Dentists have called on the next Assembly government to tackle the oral health epidemic in Wales, with calls to cut NHS dental charges and use the proceeds of the new sugar levy invest in preventive care for children in disadvantaged communities.
In a five-point plan for better oral health, the the British Dental Association Wales (BDA Wales) has outlined how the next government could turn around the nation’s poor history on oral health. The last Child Dental Health Survey revealed 66 per cent of Welsh 15-year-olds have decay, compared with just 41 per cent in England.
Welsh officials recently took a different approach to NHS England, and froze dental charges for 2016. However, data from the Adult Dental Health Survey shows nearly 400,000 people in Wales have delayed or avoided dental treatment because of costs. The BDA is now calling for the Assembly to go a step further and make these charges genuinely affordable for lower income families who don’t currently qualify for help.
Dentists said the next government should also use its autonomy by spending a portion of the proceeds from the new sugar levy to fund expansion of the Designed to Smile initiative to all nurseries in areas of high deprivation. Supervised brushing and fluoride varnish programmes have already contributed to a 12 per cent reduction in decay among under-fives since 2008, according to research by Cardiff University.
A recent survey has shown that government targets are hampering Welsh NHS dentists, with 92 per cent, saying it is holding them back from preventive work. BDA Wales is also calling on the next Welsh government to press ahead on building on recent pilots for a new NHS contract system based on prevention.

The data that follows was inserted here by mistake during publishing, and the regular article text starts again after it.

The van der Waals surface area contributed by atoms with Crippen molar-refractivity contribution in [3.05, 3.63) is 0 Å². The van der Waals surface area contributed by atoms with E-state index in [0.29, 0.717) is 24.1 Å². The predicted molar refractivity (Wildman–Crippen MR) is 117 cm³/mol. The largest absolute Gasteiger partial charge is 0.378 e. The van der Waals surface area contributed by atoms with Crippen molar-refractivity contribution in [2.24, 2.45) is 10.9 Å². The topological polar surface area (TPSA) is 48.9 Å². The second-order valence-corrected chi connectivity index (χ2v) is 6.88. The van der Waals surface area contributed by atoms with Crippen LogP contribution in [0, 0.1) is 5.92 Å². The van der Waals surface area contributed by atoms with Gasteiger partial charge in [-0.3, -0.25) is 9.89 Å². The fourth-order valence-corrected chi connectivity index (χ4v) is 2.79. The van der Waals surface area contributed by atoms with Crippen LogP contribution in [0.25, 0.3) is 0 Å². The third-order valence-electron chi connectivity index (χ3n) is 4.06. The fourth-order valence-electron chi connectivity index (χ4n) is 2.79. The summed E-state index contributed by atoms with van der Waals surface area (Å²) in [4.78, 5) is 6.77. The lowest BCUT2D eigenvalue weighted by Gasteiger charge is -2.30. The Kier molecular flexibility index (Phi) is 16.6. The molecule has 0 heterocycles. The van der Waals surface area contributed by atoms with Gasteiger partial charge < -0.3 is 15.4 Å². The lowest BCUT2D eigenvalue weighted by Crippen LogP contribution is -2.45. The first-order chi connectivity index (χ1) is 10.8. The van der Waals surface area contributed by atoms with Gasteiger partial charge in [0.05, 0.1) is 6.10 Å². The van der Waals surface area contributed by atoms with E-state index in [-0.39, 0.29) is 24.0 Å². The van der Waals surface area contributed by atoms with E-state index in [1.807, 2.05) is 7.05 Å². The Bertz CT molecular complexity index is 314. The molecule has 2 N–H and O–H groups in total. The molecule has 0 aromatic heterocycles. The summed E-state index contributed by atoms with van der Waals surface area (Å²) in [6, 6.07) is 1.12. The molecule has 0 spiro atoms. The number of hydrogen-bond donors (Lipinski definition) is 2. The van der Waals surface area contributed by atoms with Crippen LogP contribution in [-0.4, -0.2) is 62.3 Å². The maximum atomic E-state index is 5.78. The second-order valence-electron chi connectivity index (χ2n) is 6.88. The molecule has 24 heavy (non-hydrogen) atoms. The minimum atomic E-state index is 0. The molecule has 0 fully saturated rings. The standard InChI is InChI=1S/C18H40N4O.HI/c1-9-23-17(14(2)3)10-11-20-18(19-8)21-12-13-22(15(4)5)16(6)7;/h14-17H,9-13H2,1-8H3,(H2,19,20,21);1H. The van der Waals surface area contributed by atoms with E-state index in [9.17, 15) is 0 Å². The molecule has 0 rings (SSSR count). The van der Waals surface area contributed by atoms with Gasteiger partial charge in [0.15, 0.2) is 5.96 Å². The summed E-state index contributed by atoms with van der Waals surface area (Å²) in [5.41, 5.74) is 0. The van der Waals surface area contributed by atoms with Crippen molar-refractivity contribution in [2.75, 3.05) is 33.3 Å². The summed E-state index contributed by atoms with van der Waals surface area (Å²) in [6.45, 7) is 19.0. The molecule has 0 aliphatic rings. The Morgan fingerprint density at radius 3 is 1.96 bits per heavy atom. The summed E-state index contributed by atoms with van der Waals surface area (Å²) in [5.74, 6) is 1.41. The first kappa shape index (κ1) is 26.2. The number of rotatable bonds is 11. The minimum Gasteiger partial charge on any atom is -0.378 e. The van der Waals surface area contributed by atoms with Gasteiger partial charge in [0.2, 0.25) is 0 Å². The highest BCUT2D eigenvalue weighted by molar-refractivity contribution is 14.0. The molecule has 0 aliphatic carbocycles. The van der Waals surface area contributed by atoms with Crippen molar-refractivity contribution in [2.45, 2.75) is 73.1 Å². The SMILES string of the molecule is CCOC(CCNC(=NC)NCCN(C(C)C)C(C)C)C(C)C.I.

Katrina Clarke, Chair of the BDA Wales General Dental Practice Committee, said, ‘A child born in Wales is 25 per cent more likely to end up with decay than one born on the other side of the border. We have seen pioneering programmes, but the next Welsh government will have to go the extra mile to turn this around.
‘Nearly 400,000 people in Wales have avoided or delayed necessary treatment because of costs. Government has already frozen NHS dental charges – now it’s time to make them affordable. Storing up conditions is bad for patients and for the taxpayer, because prevention isn’t just better than cure – it’s cheaper too.
‘“New Assembly Members must ensure this sugar levy is a real opportunity for Welsh children. A modest slice of that funding could expand the successful Designed to Smile programme to all nurseries in areas of high deprivation. This small investment would give children the best start in life; it would help set habits that will take a huge strain off the health service.
‘It’s time to make all the talk on prevention a reality. Let’s invest in children, move on from a failed NHS contract that’s failed patients, and ensure Wales is training and keeping the dentists we need.’